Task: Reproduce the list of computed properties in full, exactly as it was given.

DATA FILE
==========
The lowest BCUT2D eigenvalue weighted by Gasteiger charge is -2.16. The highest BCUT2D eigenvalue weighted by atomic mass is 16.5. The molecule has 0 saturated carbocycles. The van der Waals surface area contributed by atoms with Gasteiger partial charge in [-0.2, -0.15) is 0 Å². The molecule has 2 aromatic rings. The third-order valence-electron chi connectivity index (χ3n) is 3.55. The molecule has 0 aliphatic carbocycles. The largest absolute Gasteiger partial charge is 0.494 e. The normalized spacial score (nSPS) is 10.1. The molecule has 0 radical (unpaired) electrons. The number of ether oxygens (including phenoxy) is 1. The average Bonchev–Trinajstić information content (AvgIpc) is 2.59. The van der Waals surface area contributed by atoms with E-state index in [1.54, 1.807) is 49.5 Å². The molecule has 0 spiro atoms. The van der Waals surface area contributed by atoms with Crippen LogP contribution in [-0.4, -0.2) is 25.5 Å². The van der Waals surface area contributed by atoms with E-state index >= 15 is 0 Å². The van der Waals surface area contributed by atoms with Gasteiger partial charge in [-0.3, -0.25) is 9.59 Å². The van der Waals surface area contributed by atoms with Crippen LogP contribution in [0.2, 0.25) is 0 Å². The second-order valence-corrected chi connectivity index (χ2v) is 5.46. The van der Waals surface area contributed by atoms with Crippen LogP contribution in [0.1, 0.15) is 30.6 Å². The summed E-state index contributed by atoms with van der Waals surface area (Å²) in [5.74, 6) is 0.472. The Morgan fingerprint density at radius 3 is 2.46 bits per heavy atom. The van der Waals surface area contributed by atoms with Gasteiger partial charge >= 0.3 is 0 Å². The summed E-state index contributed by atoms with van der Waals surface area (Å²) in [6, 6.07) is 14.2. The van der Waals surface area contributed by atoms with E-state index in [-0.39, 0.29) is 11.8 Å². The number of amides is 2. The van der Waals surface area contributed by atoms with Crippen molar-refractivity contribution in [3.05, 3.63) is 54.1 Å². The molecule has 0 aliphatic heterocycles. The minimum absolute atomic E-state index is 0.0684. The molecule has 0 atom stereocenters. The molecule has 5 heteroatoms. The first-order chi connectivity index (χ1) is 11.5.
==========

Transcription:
The lowest BCUT2D eigenvalue weighted by Gasteiger charge is -2.16. The highest BCUT2D eigenvalue weighted by atomic mass is 16.5. The molecule has 0 saturated carbocycles. The van der Waals surface area contributed by atoms with Gasteiger partial charge in [-0.2, -0.15) is 0 Å². The molecule has 2 aromatic rings. The third-order valence-electron chi connectivity index (χ3n) is 3.55. The molecule has 0 aliphatic carbocycles. The largest absolute Gasteiger partial charge is 0.494 e. The normalized spacial score (nSPS) is 10.1. The molecule has 0 radical (unpaired) electrons. The number of ether oxygens (including phenoxy) is 1. The average Bonchev–Trinajstić information content (AvgIpc) is 2.59. The van der Waals surface area contributed by atoms with E-state index in [1.54, 1.807) is 49.5 Å². The molecule has 0 spiro atoms. The van der Waals surface area contributed by atoms with Crippen LogP contribution in [-0.4, -0.2) is 25.5 Å². The van der Waals surface area contributed by atoms with E-state index >= 15 is 0 Å². The van der Waals surface area contributed by atoms with Gasteiger partial charge in [-0.3, -0.25) is 9.59 Å². The van der Waals surface area contributed by atoms with Crippen LogP contribution in [0.2, 0.25) is 0 Å². The second-order valence-corrected chi connectivity index (χ2v) is 5.46. The van der Waals surface area contributed by atoms with Crippen LogP contribution in [0.1, 0.15) is 30.6 Å². The summed E-state index contributed by atoms with van der Waals surface area (Å²) in [5.74, 6) is 0.472. The Morgan fingerprint density at radius 3 is 2.46 bits per heavy atom. The van der Waals surface area contributed by atoms with Gasteiger partial charge >= 0.3 is 0 Å². The summed E-state index contributed by atoms with van der Waals surface area (Å²) in [6, 6.07) is 14.2. The van der Waals surface area contributed by atoms with E-state index in [-0.39, 0.29) is 11.8 Å². The number of amides is 2. The van der Waals surface area contributed by atoms with Crippen molar-refractivity contribution in [3.05, 3.63) is 54.1 Å². The molecule has 0 aliphatic heterocycles. The minimum absolute atomic E-state index is 0.0684. The molecule has 0 atom stereocenters. The molecule has 5 heteroatoms. The first-order chi connectivity index (χ1) is 11.5.